Evening – South Africa 72 for 4
Pakistan tightened the screws on an improbable Test victory over South Africa on the third afternoon of the first Test in Abu Dhabi, taking four wickets to reduce South Africa to 72 for four. That left the visitors 121 runs behind, with two full days to bat out.
Having been finally dismissed just after tea for 442, Pakistan’s combination of pace and spin began to dismantle South Africa’s top order for the second time in the Test. Graeme Smith and Alviro Petersen had actually begun well in the face of an imposing 193-run deficit.
The pair, and Smith in particular, were positive from the off. Petersen pulled Mohammad Irfan and, as is his wont, Smith worked almost everything away through the leg-side. One on-drive off Irfan was especially emphatic. But Irfan has been impressive through this Test, and having troubled Petersen with one short ball, he got another to rise, take the glove and land safely in Adnan Akmal’s gloves.
Smith kept up the pace, the fifty coming up in just the 14th over and when he punched Junaid Khan wide of mid-on, his reputation as a second-innings champion was looming large. But the decisive moment came in the next over.
Saeed Ajmal had begun his work from the fourth over of the innings and had troubled Smith. Smith danced down the pitch, was beaten by the turn and Akmal, despite a fumble, completed the stumping. That broke the innings open. Birthday boy Jacques Kallis was trapped leg-before for a duck by Junaid in the very next over. And in the last over of the day came the really big one.
Zulfiqar Babar had not bowled till then. On he came and with his first ball dismissed Hashim Amla, caught behind off a beautiful, turning delivery. That dotted the ‘i’ and crossed the ‘t’ on another impressive, scarcely believable day for Pakistan.
Afternoon – Pakistan 429 for 8
Finally, five sessions into Pakistan’s innings South Africa began to claw their way back into the batting, taking three wickets. But by then, with Misbah-ul-Haq to the fore with with a fourth Test hundred, Pakistan had moved into a formidable 180-run lead.
South Africa had an early gift six overs after lunch, when Asad Shafiq chipped JP Duminy straight to midwicket; it was a flat end to what was becoming an imperious little knock that would have done much to justify his retention in the Test side. The 84-run stand with Misbah, though, had done its bit.
Thereafter all attention was on Misbah and his search for a first Test hundred since May 2011, after 16 century-less Tests. Given the significance of the landmark and a new partner, Pakistan’s rate understandably slowed down. An excellent spell from Morne Morkel compounded matters.
But not for the first time in Misbah’s career, caution and patience paid off. Three overs after drinks, he swept JP Duminy twice to move to 99. A single in the same over to midwicket took him to 100 and an unusually demonstrative celebration, indicative perhaps of the pressures he constantly bats under. The 39-year-old became the oldest Pakistani to make a Test hundred and the oldest player to do so since Graham Gooch hit one in 1994 as a 40-year-old.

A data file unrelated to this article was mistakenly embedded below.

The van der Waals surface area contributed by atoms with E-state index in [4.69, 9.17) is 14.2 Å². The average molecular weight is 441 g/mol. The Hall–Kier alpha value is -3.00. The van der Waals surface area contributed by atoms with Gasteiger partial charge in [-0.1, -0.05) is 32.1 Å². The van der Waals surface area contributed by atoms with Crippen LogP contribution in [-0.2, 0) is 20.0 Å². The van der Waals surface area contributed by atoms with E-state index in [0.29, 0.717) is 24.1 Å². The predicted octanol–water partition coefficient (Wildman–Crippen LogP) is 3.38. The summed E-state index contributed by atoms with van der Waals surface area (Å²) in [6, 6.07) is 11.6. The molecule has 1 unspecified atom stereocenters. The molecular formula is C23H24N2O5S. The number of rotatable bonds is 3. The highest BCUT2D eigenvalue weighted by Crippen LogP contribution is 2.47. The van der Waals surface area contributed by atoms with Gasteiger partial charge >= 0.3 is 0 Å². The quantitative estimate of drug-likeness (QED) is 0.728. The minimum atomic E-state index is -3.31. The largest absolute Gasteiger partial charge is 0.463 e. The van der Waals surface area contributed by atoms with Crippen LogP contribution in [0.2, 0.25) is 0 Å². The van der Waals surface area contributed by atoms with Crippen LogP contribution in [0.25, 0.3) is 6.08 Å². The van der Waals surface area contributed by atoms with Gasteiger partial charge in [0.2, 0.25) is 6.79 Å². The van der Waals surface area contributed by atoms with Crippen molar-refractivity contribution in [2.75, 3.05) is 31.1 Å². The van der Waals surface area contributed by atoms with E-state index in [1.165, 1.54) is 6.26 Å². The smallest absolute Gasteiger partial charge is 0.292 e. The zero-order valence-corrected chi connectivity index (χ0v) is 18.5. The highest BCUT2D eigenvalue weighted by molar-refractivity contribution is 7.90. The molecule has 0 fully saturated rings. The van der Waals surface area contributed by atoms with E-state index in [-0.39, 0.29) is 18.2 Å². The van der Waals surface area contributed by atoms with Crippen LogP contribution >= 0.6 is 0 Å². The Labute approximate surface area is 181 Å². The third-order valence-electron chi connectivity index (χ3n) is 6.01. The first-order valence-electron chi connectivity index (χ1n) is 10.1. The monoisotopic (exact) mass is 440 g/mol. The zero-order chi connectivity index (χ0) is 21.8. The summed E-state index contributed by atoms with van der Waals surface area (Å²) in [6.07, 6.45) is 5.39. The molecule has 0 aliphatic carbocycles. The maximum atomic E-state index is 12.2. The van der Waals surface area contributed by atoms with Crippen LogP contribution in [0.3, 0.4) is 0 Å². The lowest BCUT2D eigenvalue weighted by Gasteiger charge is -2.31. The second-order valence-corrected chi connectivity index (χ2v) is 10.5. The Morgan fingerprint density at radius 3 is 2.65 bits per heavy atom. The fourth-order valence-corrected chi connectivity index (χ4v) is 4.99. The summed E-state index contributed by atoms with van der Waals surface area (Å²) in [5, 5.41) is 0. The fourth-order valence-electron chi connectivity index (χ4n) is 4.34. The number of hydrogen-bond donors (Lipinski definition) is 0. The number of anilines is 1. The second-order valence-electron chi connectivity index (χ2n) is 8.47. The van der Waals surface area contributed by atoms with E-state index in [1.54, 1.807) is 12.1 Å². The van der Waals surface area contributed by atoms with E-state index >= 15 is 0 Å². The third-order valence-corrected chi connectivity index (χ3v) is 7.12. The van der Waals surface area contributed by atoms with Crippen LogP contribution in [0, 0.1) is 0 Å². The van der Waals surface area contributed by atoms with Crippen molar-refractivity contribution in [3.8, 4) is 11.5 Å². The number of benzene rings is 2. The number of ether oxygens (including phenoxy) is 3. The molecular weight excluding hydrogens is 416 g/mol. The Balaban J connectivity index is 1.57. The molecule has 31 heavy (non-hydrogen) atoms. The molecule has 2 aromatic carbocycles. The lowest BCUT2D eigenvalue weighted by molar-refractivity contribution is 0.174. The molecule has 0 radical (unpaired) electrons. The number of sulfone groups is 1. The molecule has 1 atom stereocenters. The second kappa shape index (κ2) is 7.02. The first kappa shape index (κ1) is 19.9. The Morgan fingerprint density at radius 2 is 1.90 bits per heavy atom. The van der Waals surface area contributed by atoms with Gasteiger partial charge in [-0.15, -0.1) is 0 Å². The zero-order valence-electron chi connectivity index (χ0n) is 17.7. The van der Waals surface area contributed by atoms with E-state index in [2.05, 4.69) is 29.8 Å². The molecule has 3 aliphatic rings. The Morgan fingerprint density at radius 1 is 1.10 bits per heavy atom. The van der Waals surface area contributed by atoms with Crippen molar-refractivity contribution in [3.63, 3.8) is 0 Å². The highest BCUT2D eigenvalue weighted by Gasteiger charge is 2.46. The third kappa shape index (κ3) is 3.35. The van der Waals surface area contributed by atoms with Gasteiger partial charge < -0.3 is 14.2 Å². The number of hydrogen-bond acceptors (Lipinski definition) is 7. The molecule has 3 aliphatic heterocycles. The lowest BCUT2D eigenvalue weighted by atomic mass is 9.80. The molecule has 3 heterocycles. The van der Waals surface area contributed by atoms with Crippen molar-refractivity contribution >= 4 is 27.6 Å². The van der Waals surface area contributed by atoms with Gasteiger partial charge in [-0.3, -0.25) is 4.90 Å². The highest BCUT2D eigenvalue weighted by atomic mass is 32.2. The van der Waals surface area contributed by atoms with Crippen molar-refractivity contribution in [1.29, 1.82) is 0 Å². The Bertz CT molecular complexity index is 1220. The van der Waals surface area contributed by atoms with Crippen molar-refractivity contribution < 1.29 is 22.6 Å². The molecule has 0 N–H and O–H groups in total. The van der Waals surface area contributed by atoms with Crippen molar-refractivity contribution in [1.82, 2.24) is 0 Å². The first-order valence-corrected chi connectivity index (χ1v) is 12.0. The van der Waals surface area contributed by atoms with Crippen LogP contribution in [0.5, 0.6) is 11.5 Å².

The relief led to a lapse in concentration and two balls later he was gone, leg-before to give Dale Steyn his first wicket of the Test in his 24th over. Some fun and games followed, with Saeed Ajmal and Adnan Akmal picking up useful boundaries: the pick was a stinging drive wide of mid-off by Akmal, off Vernon Philander.
Further inroads were claimed by the visitors. Philander, who has bowled better than many might have expected on an unhelpful surface, sent back Ajmal and on the stroke of tea, debutante Zulfiqar Babar was run-out from Steyn’s direct hit.
South Africa are wired to save Tests from positions such as this, but doing so from a lead that might near 200, against a good attack will take some serious doing.
Morning – Pakistan 352 for 4
This might be the decisive session of this Test. At close of play last night, despite Pakistan looking in such a strong position, matters were, as Shan Masood conceded, a little more even. A couple of quick wickets to the new ball this morning, into the tail and boom: a big lead becomes a manageable one for South Africa.
When Khurram Manzoor slashed to slip in the sixth over of the morning, South Africa had half a chance. But Misbah-ul-Haq and Asad Shafiq swiftly began to shut that out, a 62-run partnership taking Pakistan to 352 for four. The lead, at 103, is beginning to look dangerous for South Africa.
Manzoor started as if he meant business, driving Dale Steyn through covers and even taking an all-run four off Vernon Philander through wide mid-on. But he fell immediately after, for 146, the highest by any Pakistani batsman against South Africa.
Shafiq, under pressure, took time to settle, carefully negotiating his way through an early test. But he bats well with Misbah and soon the captain’s calm began to kick into Shafiq. A couple of sparring shots for two runs gave way to a hoick to the midwicket boundary off Robin Peterson.
When he then drove Jacques Kallis through covers on one knee, he was in; two overs later, off Morne Morkel, he showed off a ferocious slapped cut and an authoritative pull. One run later, almost unnoticed, came up a a fifty partnership, the pair’s ninth in 18 innings together.
Misbah had reached yet another fifty early on and fairly grooved his way through the rest of the session. He opened the face of his bat to the fast bowlers regularly, scoring through third man to debilitating effect. And the attack begun yesterday on Peterson continued as South Africa were pushed further behind the eight-ball.